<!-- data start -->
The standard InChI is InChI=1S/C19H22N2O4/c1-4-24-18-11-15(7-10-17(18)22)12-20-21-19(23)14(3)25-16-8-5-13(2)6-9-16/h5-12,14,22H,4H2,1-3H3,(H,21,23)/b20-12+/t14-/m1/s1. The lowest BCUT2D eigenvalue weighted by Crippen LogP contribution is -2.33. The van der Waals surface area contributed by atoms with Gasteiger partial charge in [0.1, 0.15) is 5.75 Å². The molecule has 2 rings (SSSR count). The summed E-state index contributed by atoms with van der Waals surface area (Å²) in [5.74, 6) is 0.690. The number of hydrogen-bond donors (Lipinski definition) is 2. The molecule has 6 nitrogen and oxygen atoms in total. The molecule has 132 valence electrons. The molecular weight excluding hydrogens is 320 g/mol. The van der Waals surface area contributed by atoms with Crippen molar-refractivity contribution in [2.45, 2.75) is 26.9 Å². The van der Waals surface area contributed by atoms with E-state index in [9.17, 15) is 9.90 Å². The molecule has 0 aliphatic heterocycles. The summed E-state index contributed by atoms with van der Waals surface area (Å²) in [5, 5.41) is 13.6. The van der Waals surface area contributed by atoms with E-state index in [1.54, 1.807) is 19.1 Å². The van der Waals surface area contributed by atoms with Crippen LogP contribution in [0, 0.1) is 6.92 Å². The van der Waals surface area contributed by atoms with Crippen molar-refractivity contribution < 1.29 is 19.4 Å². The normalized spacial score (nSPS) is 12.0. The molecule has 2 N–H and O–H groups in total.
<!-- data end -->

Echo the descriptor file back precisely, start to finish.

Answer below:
The standard InChI is InChI=1S/C19H22N2O4/c1-4-24-18-11-15(7-10-17(18)22)12-20-21-19(23)14(3)25-16-8-5-13(2)6-9-16/h5-12,14,22H,4H2,1-3H3,(H,21,23)/b20-12+/t14-/m1/s1. The lowest BCUT2D eigenvalue weighted by Crippen LogP contribution is -2.33. The van der Waals surface area contributed by atoms with Gasteiger partial charge in [0.1, 0.15) is 5.75 Å². The molecule has 2 rings (SSSR count). The summed E-state index contributed by atoms with van der Waals surface area (Å²) in [5.74, 6) is 0.690. The number of hydrogen-bond donors (Lipinski definition) is 2. The molecule has 6 nitrogen and oxygen atoms in total. The molecule has 132 valence electrons. The molecular weight excluding hydrogens is 320 g/mol. The van der Waals surface area contributed by atoms with Crippen molar-refractivity contribution in [2.45, 2.75) is 26.9 Å². The van der Waals surface area contributed by atoms with E-state index in [9.17, 15) is 9.90 Å². The molecule has 0 aliphatic heterocycles. The summed E-state index contributed by atoms with van der Waals surface area (Å²) in [5, 5.41) is 13.6. The van der Waals surface area contributed by atoms with E-state index in [1.54, 1.807) is 19.1 Å². The van der Waals surface area contributed by atoms with Crippen LogP contribution in [0, 0.1) is 6.92 Å². The van der Waals surface area contributed by atoms with Crippen molar-refractivity contribution < 1.29 is 19.4 Å². The normalized spacial score (nSPS) is 12.0. The molecule has 2 N–H and O–H groups in total.